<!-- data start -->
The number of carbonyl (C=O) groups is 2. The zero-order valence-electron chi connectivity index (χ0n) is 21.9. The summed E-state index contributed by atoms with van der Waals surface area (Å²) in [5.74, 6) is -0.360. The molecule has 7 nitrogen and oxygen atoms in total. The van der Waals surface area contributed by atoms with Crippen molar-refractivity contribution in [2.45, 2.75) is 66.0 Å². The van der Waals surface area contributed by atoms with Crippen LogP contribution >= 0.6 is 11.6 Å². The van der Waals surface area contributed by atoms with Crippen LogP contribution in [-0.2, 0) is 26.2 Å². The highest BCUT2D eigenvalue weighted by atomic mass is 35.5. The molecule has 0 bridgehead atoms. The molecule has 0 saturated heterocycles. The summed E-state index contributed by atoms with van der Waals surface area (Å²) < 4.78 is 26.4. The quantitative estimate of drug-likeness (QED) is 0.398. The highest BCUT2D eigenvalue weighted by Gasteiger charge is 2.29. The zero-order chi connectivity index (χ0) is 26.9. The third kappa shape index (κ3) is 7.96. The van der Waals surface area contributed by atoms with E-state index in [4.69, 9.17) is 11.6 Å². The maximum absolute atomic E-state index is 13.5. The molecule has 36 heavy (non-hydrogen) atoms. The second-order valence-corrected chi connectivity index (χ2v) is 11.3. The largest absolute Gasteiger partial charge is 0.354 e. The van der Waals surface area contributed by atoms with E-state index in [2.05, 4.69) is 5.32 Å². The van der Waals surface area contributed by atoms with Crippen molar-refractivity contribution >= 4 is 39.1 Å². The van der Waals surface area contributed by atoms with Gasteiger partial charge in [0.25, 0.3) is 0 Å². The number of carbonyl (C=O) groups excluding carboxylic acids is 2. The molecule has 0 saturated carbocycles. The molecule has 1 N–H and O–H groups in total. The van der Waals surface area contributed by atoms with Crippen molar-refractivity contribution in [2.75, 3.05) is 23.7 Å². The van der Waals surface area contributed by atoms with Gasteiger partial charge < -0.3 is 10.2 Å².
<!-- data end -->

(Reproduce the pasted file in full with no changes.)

The number of carbonyl (C=O) groups is 2. The zero-order valence-electron chi connectivity index (χ0n) is 21.9. The summed E-state index contributed by atoms with van der Waals surface area (Å²) in [5.74, 6) is -0.360. The molecule has 7 nitrogen and oxygen atoms in total. The van der Waals surface area contributed by atoms with Crippen molar-refractivity contribution in [2.45, 2.75) is 66.0 Å². The van der Waals surface area contributed by atoms with Crippen LogP contribution >= 0.6 is 11.6 Å². The van der Waals surface area contributed by atoms with Crippen LogP contribution in [-0.2, 0) is 26.2 Å². The highest BCUT2D eigenvalue weighted by atomic mass is 35.5. The molecule has 0 bridgehead atoms. The molecule has 0 saturated heterocycles. The summed E-state index contributed by atoms with van der Waals surface area (Å²) < 4.78 is 26.4. The quantitative estimate of drug-likeness (QED) is 0.398. The highest BCUT2D eigenvalue weighted by Gasteiger charge is 2.29. The zero-order chi connectivity index (χ0) is 26.9. The third kappa shape index (κ3) is 7.96. The van der Waals surface area contributed by atoms with E-state index in [4.69, 9.17) is 11.6 Å². The maximum absolute atomic E-state index is 13.5. The molecule has 36 heavy (non-hydrogen) atoms. The second-order valence-corrected chi connectivity index (χ2v) is 11.3. The largest absolute Gasteiger partial charge is 0.354 e. The van der Waals surface area contributed by atoms with E-state index in [2.05, 4.69) is 5.32 Å². The van der Waals surface area contributed by atoms with Crippen molar-refractivity contribution >= 4 is 39.1 Å². The van der Waals surface area contributed by atoms with Gasteiger partial charge in [0.25, 0.3) is 0 Å². The number of carbonyl (C=O) groups excluding carboxylic acids is 2. The molecule has 0 saturated carbocycles. The molecule has 1 N–H and O–H groups in total. The van der Waals surface area contributed by atoms with Crippen molar-refractivity contribution in [2.75, 3.05) is 23.7 Å². The van der Waals surface area contributed by atoms with Gasteiger partial charge < -0.3 is 10.2 Å².